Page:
Garcetti signs ordinance giving wage hike to some LA health care workers – Spectrum News 1

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LOS ANGELES (CNS) — Mayor Eric Garcetti Friday signed into law an ordinance raising the minimum wage for people working at some health care facilities in the city to $25 per hour.
The "Minimum Wage for Employees Working at Healthcare Facilities" initiative, which was brought to the city through a successful petition drive, raises the workers’ minimum wage at affected facilities, adjusting it annually to account for increases in the cost of living.
The ordinance also prohibits employers from funding the minimum wage increase by laying off workers or reducing benefits or hours.
The ordinance applies only to privately owned facilities, including hospitals, clinics, skilled nursing facilities or residential care facilities. It applies to workers including clinicians, nursing assistants, aides, technicians, maintenance workers, janitors, housekeepers, clerical workers and administrative workers.
The city council approved the measure last month. Since the measure was initiated by a petition drive, the council had the choice of either adopting the initiative or putting it before voters. The council opted to simply enact the measure.
"The past few years have taken an unimaginable toll on our health care workers — often putting themselves at risk to care for the sick and their families," Garcetti said in a statement announcing the signing of the ordinance. "It is time we put them first. Our health care heroes deserve fair compensation for their critical work, countless sacrifices and incredible service to our city and its people."
People who work for health care facilities in Los Angeles do not have their own minimum wage law and are included under the city’s general minimum wage, which rose to $16.04 last Friday. Los Angeles’ minimum wage is based on the region’s Consumer Price Index for Urban Wage Earners and Clerical Workers in the Los Angeles metropolitan area.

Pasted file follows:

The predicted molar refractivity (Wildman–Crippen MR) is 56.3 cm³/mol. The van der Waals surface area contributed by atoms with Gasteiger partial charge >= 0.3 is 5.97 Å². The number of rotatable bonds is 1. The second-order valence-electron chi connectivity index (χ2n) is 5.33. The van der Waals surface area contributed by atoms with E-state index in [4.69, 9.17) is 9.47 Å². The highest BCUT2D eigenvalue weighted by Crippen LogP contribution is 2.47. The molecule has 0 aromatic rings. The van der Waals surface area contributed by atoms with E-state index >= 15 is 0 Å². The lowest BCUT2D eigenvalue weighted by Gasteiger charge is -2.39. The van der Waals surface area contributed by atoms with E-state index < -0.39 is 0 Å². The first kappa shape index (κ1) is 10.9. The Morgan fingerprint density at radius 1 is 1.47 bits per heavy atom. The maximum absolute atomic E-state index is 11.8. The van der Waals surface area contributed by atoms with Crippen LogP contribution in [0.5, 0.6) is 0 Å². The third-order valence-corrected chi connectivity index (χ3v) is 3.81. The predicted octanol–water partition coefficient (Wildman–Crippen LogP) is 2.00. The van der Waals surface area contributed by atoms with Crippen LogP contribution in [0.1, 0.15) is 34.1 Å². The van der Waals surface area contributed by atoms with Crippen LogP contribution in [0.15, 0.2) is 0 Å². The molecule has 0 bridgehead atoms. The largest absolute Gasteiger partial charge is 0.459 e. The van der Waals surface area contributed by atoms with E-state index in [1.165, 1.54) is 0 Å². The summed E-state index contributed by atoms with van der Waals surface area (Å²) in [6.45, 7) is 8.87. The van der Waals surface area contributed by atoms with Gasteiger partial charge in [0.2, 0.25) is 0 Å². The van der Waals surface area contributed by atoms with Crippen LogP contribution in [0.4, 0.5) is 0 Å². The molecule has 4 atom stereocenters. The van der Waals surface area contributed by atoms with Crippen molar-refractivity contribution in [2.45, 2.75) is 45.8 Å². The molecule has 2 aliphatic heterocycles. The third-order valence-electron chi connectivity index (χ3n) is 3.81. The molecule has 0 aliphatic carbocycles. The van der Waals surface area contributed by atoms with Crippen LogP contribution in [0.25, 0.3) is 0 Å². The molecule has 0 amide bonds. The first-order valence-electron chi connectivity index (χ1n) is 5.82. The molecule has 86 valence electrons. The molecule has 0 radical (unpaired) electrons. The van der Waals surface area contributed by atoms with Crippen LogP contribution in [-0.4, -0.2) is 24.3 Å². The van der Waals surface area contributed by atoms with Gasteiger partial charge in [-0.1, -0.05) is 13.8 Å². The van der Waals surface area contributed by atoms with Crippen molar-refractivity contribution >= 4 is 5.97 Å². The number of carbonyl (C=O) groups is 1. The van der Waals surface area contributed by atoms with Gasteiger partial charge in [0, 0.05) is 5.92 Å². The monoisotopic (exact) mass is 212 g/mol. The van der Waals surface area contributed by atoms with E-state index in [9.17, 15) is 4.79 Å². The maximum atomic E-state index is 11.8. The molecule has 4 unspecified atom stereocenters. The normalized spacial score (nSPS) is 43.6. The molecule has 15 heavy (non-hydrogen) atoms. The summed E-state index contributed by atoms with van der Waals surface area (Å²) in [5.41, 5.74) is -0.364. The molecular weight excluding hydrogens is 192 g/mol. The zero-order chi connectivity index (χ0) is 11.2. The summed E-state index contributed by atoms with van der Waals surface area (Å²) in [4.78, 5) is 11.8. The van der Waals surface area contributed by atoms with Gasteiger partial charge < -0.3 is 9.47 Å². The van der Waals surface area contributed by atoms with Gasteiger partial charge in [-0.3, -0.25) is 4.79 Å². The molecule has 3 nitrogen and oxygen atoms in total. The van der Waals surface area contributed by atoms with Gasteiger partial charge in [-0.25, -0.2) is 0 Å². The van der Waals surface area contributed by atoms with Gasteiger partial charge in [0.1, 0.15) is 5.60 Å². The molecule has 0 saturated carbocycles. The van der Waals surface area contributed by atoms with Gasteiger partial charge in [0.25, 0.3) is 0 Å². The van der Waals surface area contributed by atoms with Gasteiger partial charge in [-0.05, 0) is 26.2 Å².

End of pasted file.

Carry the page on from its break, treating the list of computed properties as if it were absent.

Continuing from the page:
A group known as the No on the Los Angeles Unequal Pay Measure coalition criticized the ordinance for creating inequitable pay requirements in the industry, contending workers at 90% of health care facilities in the city are excluded from the law. 
"The Los Angeles City Council’s hasty adoption of this inequitable measure is unfair for workers, costly for patients and risky for Los Angeles," according to the group. "The vast majority of health care workers in the city will be excluded by this discriminatory measure, as the wage standard only applies to workers at private hospitals and dialysis clinics, but completely excludes workers who do the exact same job at our city’s public hospitals, community clinics, Federally Qualified Health Centers, nursing homes, urgent care centers and many other facilities."
According to its website, the coalition is funded by the California Association of Hospitals and Health Systems.
Several health care workers attended the council’s meeting when it considered the matter, with one saying he has to work outside jobs — such as painting houses or doing construction — to make ends meet outside of his job. Another told the council that people working at health care facilities should be able to focus on their patients without worrying about having enough money to feed their families.
But some health care industry representatives opposed the measure, with one urging the council to put the matter before voters so they could fully weigh the issues and warning it will create an unfair playing field for some area clinics that will have to dramatically raise wages to compete amid a limited workforce.

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